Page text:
One Of Pop’s Unsung Talents, Wrabel Finds ‘Magic’ In Going Indie

Superstar Pink took a moment during an April appearance on “The Ellen DeGeneres Show” to gush about a beloved collaborator.

“He’s great,” Pink said of Wrabel, with whom she co-wrote “90 Days,” a track on “Hurts 2B Human,” her latest album. “He’s an independent artist, and his dream is to make an album. I hope this is what does it for him.”

No worries. Wrabel more than justifies Pink’s praise with his latest solo EP, a six-song collection of breezy, wistful pop titled “one of those happy people.” 

Recommendation from an artist of Pink’s stature, on a huge platform like DeGeneres’ show, was an overdue acknowledgment of a prolific, if still overlooked, talent. Over the past eight years, the Los Angeles-based Wrabel has co-written hits for Kesha, Adam Lambert and the Backstreet Boys, among other mainstream acts. Prior to joining Pink as a featured artist on her Beautiful Trauma Tour this summer, he opened for Broadway’s Ben Platt on Platt’s Sing to Me Instead Tour, playing to sold-out venues in Boston, New York and San Francisco, among other cities.

Wrabel’s success with such musical heavyweights helped pave the way for him to release “one of those happy people.” Anthemic tracks like “magic” and “love to love you” wouldn’t feel out of a place alongside Maggie Rogers or Lana Del Rey on a Saturday morning playlist. (Check out the lyric video for “magic” above.) 

The collection’s title is intentionally tongue-in-cheek, given that the singer-songwriter —whose full name is Stephen Wrabel — has been known to bring on the heartbreak and those “sad piano vibes,” he told HuffPost. Of course, he hasn’t left his melancholy side behind completely, as the EP concludes with a tender ballad, “flickers.”

Wrabel’s “one of those happy people” marks a personal milestone, as the EP is his first major release as a fully independent artist.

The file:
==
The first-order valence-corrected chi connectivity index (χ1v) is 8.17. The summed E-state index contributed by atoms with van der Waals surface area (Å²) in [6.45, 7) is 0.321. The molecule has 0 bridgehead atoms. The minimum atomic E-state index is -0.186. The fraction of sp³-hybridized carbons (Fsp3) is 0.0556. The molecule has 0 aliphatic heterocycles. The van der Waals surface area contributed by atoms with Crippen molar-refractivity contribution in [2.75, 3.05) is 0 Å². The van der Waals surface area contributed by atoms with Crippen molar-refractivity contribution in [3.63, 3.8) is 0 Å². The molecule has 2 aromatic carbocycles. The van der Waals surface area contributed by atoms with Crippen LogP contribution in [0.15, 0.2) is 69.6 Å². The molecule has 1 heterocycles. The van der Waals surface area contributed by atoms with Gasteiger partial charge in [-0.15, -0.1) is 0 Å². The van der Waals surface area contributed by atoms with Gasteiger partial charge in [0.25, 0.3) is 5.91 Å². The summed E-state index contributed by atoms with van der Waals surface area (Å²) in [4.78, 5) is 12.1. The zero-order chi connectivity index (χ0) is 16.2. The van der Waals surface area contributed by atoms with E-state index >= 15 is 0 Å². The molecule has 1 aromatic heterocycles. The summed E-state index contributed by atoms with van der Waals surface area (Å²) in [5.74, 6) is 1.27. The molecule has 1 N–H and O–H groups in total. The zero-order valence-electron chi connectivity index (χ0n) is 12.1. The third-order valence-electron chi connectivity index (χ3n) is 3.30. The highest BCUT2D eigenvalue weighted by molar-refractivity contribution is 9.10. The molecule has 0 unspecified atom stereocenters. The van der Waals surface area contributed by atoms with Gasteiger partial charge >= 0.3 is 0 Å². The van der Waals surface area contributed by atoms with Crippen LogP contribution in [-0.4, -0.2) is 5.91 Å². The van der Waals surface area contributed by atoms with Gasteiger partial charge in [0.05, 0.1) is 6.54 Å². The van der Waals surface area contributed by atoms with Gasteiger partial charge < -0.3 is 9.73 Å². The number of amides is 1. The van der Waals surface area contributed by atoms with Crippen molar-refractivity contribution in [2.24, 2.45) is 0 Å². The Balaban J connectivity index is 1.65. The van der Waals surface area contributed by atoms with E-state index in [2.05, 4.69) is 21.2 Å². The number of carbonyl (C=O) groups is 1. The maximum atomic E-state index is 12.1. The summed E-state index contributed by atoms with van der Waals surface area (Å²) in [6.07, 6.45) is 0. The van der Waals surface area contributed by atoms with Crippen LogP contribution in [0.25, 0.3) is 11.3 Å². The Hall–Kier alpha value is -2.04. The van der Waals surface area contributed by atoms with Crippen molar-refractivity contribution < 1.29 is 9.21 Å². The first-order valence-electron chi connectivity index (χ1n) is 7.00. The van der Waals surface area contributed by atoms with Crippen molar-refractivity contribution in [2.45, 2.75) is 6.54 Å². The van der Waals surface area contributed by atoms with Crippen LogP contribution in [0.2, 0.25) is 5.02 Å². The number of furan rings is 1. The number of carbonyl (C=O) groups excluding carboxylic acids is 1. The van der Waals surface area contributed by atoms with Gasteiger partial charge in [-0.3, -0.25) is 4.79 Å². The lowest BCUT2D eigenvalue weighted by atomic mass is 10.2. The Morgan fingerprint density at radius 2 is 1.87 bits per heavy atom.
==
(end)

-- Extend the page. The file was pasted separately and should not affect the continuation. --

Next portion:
“I hadn’t just made stuff so freely in a long time,” Wrabel said of the EP, which was released last week. Writing for himself as opposed to an established pop artist, he added, afforded him the chance to “put it out without too many hoops to jump through. Nowadays people come in and expect me to just write sad ballads. This almost feels like something I would’ve made in college.”

The EP marks another milestone in the 30-year-old’s career, as “one of those happy people” marks his first major release as a fully independent artist recording on his own label. His 2014 debut EP, “Sideways,” was released by Island Records. Later, he joined Epic Records, but he said he left that label in August 2018 after feeling creatively stifled. 

“I really like record labels. I’ve seen what they can do,” he said. “It’s not like I got out of the label system and was like, ‘Screw them.’ But when the machine starts to stall, when there’s creative differences and when you’re not all sharing the same kind of vision … it can be really scary. It can feel like God is hitting ‘pause’ on your life or something.” 

After leaving Epic last year, Wrabel founded Big Gay Records. The label’s name is a bit of an inside joke: As Wrabel told Billboard last month, he once envisioned that he would set up shop in a “big rainbow [publishing] house” in the heart of Nashville.